Kevin Power at the Dublin Review of Books:
So, as of 2017, the Amis Canon is still in order, with only some mild fluctuations in market value to trouble us (Updike, down ten at close; invest heavily in Bellow futures). With remarkable consistency, Amis has been praising more or less the same small group of (mostly male, definitely straight, definitely white) writers for four decades now. He even uses them to critique one another: “Bellow is quite unlike, say, Vladimir Nabokov and John Updike, to take two artist-critics of high distinction.” His critical insights are drawn from deep familiarity with a rigorously winnowed corpus. There have been no lately discovered enthusiasms; no essays in praise of younger novelists; certainly none in praise of writers from non-Anglophone countries (with the obvious, and meaningless, exception of Nabokov); and, increasingly, no full-length pieces about women writers of whatever vintage. (An essay in The Rub of Time on how Jane Austen’s novels have fared at the hands of filmmakers was originally published in The New Yorkerin 1997.) In much the same way, Amis’s critical principles, across forty years of reviewing, have remained intransigently firm. “Only connect the prose and the passion,” instructed EM Forster, at the crux of Howards End (1910). For Martin Amis, of course, the prose is the passion – or perhaps I should say, the passion is the prose.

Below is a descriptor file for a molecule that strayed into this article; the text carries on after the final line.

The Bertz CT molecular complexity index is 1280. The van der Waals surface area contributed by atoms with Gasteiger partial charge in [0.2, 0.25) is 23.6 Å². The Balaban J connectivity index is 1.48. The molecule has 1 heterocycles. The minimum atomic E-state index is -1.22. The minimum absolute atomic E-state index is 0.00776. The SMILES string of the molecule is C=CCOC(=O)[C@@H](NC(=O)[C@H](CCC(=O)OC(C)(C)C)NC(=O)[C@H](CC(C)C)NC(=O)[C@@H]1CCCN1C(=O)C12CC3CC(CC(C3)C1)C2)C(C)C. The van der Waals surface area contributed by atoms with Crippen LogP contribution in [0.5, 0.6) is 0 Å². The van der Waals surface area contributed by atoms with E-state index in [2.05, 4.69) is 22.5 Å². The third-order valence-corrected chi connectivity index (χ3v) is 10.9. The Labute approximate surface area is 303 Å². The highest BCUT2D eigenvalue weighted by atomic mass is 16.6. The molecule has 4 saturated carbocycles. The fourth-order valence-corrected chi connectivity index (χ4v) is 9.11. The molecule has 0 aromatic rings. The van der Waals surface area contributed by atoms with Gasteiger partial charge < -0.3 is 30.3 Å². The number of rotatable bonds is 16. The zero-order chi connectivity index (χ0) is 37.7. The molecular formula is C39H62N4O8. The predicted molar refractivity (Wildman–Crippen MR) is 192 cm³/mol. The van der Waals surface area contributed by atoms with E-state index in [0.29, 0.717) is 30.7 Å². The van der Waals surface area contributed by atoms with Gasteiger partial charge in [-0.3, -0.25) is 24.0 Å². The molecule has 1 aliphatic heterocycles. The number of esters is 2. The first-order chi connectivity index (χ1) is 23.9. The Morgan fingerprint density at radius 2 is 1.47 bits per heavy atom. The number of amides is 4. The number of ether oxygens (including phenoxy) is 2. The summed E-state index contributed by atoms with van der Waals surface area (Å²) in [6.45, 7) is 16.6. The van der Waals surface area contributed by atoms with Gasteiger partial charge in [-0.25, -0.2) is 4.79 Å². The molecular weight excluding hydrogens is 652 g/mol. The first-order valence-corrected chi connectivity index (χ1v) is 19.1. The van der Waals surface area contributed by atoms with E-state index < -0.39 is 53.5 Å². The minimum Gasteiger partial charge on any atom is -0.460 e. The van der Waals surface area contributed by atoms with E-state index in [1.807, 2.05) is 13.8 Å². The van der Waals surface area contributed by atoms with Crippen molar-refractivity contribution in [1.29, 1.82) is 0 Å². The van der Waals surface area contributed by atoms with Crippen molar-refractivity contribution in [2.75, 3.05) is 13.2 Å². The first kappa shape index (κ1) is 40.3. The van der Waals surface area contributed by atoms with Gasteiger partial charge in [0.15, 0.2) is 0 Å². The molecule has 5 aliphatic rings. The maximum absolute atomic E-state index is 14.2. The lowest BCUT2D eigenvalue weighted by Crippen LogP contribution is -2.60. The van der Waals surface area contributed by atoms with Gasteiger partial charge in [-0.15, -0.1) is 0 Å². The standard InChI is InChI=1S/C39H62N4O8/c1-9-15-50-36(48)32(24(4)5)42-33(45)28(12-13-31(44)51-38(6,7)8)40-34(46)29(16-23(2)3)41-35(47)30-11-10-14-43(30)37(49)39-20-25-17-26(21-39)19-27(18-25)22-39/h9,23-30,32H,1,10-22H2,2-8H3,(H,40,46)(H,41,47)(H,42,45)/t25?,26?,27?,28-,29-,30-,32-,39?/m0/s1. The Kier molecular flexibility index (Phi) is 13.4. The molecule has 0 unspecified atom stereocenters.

To make Team Amis, you must be a writer, not necessarily of brilliant novels, or even of brilliant chapters, but of brilliant sentences and brilliant paragraphs. Amis’s critical method is to quote the bits he likes – the brilliant bits – and to point out why he likes them; or, conversely, to quote the bits he doesn’t like, and to point out that they are clichés.